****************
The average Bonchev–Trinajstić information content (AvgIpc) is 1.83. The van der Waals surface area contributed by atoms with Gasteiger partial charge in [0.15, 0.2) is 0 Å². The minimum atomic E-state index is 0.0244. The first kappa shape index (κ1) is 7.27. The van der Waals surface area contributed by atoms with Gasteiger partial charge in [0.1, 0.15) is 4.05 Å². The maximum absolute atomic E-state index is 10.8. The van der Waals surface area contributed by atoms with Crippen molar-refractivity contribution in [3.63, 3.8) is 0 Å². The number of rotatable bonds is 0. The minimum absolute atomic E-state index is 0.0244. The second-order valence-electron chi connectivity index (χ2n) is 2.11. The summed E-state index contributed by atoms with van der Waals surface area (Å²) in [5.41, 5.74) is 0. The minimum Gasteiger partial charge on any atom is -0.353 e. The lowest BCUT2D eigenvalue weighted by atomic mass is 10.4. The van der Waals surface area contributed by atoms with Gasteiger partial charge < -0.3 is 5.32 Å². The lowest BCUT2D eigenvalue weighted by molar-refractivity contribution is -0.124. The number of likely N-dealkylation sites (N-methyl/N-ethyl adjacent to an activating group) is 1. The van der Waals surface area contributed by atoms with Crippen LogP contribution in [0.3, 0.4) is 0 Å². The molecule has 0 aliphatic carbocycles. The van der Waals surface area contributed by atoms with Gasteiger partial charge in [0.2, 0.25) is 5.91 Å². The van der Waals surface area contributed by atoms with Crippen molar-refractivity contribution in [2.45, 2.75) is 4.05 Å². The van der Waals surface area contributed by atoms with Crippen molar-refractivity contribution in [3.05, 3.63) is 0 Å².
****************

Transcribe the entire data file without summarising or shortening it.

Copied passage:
The average Bonchev–Trinajstić information content (AvgIpc) is 1.83. The van der Waals surface area contributed by atoms with Gasteiger partial charge in [0.15, 0.2) is 0 Å². The minimum atomic E-state index is 0.0244. The first kappa shape index (κ1) is 7.27. The van der Waals surface area contributed by atoms with Gasteiger partial charge in [0.1, 0.15) is 4.05 Å². The maximum absolute atomic E-state index is 10.8. The van der Waals surface area contributed by atoms with Crippen molar-refractivity contribution in [3.63, 3.8) is 0 Å². The number of rotatable bonds is 0. The minimum absolute atomic E-state index is 0.0244. The second-order valence-electron chi connectivity index (χ2n) is 2.11. The summed E-state index contributed by atoms with van der Waals surface area (Å²) in [5.41, 5.74) is 0. The minimum Gasteiger partial charge on any atom is -0.353 e. The lowest BCUT2D eigenvalue weighted by atomic mass is 10.4. The van der Waals surface area contributed by atoms with Gasteiger partial charge < -0.3 is 5.32 Å². The lowest BCUT2D eigenvalue weighted by molar-refractivity contribution is -0.124. The number of likely N-dealkylation sites (N-methyl/N-ethyl adjacent to an activating group) is 1. The van der Waals surface area contributed by atoms with Crippen LogP contribution in [0.3, 0.4) is 0 Å². The molecule has 0 aliphatic carbocycles. The van der Waals surface area contributed by atoms with Gasteiger partial charge in [0.2, 0.25) is 5.91 Å². The van der Waals surface area contributed by atoms with Crippen molar-refractivity contribution in [2.45, 2.75) is 4.05 Å². The van der Waals surface area contributed by atoms with Crippen molar-refractivity contribution in [3.05, 3.63) is 0 Å².